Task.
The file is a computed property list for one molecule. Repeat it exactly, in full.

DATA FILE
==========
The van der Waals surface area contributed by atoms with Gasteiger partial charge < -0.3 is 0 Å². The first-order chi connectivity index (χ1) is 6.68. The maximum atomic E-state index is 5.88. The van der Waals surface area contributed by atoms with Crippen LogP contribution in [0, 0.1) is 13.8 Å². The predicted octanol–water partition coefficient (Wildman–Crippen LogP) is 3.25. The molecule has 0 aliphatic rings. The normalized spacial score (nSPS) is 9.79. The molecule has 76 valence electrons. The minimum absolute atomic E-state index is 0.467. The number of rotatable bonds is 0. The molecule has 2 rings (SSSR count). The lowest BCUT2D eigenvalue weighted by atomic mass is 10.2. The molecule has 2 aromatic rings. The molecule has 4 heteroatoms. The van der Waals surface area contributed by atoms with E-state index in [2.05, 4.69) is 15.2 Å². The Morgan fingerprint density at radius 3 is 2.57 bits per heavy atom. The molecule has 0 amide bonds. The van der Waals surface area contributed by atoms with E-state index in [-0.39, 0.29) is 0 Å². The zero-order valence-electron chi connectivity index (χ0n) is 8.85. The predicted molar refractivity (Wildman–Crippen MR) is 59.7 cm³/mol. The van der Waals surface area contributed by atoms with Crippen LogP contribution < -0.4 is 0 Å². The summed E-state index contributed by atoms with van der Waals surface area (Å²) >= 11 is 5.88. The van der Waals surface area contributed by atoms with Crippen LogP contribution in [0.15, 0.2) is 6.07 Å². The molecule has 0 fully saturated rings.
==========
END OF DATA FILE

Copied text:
The van der Waals surface area contributed by atoms with Gasteiger partial charge < -0.3 is 0 Å². The first-order chi connectivity index (χ1) is 6.68. The maximum atomic E-state index is 5.88. The van der Waals surface area contributed by atoms with Crippen LogP contribution in [0, 0.1) is 13.8 Å². The predicted octanol–water partition coefficient (Wildman–Crippen LogP) is 3.25. The molecule has 0 aliphatic rings. The normalized spacial score (nSPS) is 9.79. The molecule has 76 valence electrons. The minimum absolute atomic E-state index is 0.467. The number of rotatable bonds is 0. The molecule has 2 rings (SSSR count). The lowest BCUT2D eigenvalue weighted by atomic mass is 10.2. The molecule has 2 aromatic rings. The molecule has 4 heteroatoms. The van der Waals surface area contributed by atoms with E-state index in [2.05, 4.69) is 15.2 Å². The Morgan fingerprint density at radius 3 is 2.57 bits per heavy atom. The molecule has 0 amide bonds. The van der Waals surface area contributed by atoms with E-state index in [-0.39, 0.29) is 0 Å². The zero-order valence-electron chi connectivity index (χ0n) is 8.85. The predicted molar refractivity (Wildman–Crippen MR) is 59.7 cm³/mol. The van der Waals surface area contributed by atoms with Crippen LogP contribution < -0.4 is 0 Å². The summed E-state index contributed by atoms with van der Waals surface area (Å²) >= 11 is 5.88. The van der Waals surface area contributed by atoms with Crippen LogP contribution in [0.15, 0.2) is 6.07 Å². The molecule has 0 fully saturated rings.